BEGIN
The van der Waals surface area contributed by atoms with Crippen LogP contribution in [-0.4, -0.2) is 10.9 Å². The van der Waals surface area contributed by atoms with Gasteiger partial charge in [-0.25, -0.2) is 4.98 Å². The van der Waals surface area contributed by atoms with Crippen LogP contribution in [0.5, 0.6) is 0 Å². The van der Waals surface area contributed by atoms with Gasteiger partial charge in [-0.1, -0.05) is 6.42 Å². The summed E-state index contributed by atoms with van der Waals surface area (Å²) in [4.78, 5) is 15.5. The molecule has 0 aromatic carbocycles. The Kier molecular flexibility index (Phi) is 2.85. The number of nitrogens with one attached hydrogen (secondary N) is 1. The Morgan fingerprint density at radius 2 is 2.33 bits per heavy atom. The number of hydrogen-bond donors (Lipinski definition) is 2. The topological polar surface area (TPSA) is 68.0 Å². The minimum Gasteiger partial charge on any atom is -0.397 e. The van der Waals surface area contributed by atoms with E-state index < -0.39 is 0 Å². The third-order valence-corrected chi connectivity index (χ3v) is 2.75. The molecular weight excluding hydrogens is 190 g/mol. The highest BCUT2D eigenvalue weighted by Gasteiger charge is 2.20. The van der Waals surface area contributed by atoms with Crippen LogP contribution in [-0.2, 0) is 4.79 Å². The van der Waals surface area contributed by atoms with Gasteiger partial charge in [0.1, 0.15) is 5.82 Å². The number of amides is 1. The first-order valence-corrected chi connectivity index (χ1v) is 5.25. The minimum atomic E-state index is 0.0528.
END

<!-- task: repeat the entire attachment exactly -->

The van der Waals surface area contributed by atoms with Crippen LogP contribution in [-0.4, -0.2) is 10.9 Å². The van der Waals surface area contributed by atoms with Gasteiger partial charge in [-0.25, -0.2) is 4.98 Å². The van der Waals surface area contributed by atoms with Crippen LogP contribution in [0.5, 0.6) is 0 Å². The van der Waals surface area contributed by atoms with Gasteiger partial charge in [-0.1, -0.05) is 6.42 Å². The summed E-state index contributed by atoms with van der Waals surface area (Å²) in [4.78, 5) is 15.5. The molecule has 0 aromatic carbocycles. The Kier molecular flexibility index (Phi) is 2.85. The number of nitrogens with one attached hydrogen (secondary N) is 1. The Morgan fingerprint density at radius 2 is 2.33 bits per heavy atom. The number of hydrogen-bond donors (Lipinski definition) is 2. The topological polar surface area (TPSA) is 68.0 Å². The minimum Gasteiger partial charge on any atom is -0.397 e. The van der Waals surface area contributed by atoms with E-state index < -0.39 is 0 Å². The third-order valence-corrected chi connectivity index (χ3v) is 2.75. The molecular weight excluding hydrogens is 190 g/mol. The highest BCUT2D eigenvalue weighted by Gasteiger charge is 2.20. The van der Waals surface area contributed by atoms with Crippen LogP contribution in [-0.2, 0) is 4.79 Å². The van der Waals surface area contributed by atoms with Gasteiger partial charge in [0.1, 0.15) is 5.82 Å². The number of amides is 1. The first-order valence-corrected chi connectivity index (χ1v) is 5.25. The minimum atomic E-state index is 0.0528.